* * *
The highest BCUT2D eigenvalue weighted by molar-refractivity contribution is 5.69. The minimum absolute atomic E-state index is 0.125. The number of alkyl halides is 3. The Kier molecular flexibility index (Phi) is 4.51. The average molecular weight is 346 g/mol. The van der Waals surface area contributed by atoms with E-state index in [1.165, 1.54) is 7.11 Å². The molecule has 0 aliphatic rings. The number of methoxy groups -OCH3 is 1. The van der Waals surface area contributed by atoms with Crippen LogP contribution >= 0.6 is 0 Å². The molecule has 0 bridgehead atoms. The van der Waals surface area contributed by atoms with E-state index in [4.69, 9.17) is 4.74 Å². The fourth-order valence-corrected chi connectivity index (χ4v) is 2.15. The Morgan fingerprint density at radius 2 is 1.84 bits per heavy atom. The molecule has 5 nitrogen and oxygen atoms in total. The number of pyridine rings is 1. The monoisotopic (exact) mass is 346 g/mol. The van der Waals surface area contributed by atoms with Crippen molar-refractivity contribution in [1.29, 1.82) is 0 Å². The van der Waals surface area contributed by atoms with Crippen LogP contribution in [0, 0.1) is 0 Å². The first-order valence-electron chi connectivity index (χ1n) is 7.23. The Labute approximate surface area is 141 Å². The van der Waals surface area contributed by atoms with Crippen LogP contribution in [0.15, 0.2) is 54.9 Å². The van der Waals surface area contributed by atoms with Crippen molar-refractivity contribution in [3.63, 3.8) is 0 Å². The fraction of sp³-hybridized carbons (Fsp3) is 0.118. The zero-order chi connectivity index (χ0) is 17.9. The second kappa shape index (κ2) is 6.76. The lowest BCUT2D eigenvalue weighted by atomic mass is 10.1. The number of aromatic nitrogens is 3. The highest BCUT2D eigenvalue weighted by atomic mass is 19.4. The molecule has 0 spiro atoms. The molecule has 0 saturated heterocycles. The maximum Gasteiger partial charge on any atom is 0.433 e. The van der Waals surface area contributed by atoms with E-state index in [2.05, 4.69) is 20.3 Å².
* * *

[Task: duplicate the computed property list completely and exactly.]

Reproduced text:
The highest BCUT2D eigenvalue weighted by molar-refractivity contribution is 5.69. The minimum absolute atomic E-state index is 0.125. The number of alkyl halides is 3. The Kier molecular flexibility index (Phi) is 4.51. The average molecular weight is 346 g/mol. The van der Waals surface area contributed by atoms with E-state index in [1.165, 1.54) is 7.11 Å². The molecule has 0 aliphatic rings. The number of methoxy groups -OCH3 is 1. The van der Waals surface area contributed by atoms with Crippen LogP contribution >= 0.6 is 0 Å². The molecule has 0 bridgehead atoms. The van der Waals surface area contributed by atoms with E-state index in [4.69, 9.17) is 4.74 Å². The fourth-order valence-corrected chi connectivity index (χ4v) is 2.15. The Morgan fingerprint density at radius 2 is 1.84 bits per heavy atom. The molecule has 5 nitrogen and oxygen atoms in total. The number of pyridine rings is 1. The monoisotopic (exact) mass is 346 g/mol. The van der Waals surface area contributed by atoms with Crippen molar-refractivity contribution in [1.29, 1.82) is 0 Å². The van der Waals surface area contributed by atoms with Crippen LogP contribution in [0, 0.1) is 0 Å². The first-order valence-electron chi connectivity index (χ1n) is 7.23. The Labute approximate surface area is 141 Å². The van der Waals surface area contributed by atoms with Crippen LogP contribution in [0.15, 0.2) is 54.9 Å². The van der Waals surface area contributed by atoms with Crippen molar-refractivity contribution in [3.63, 3.8) is 0 Å². The fraction of sp³-hybridized carbons (Fsp3) is 0.118. The zero-order chi connectivity index (χ0) is 17.9. The second kappa shape index (κ2) is 6.76. The lowest BCUT2D eigenvalue weighted by atomic mass is 10.1. The number of aromatic nitrogens is 3. The highest BCUT2D eigenvalue weighted by atomic mass is 19.4. The molecule has 0 spiro atoms. The molecule has 0 saturated heterocycles. The maximum Gasteiger partial charge on any atom is 0.433 e. The van der Waals surface area contributed by atoms with E-state index in [2.05, 4.69) is 20.3 Å².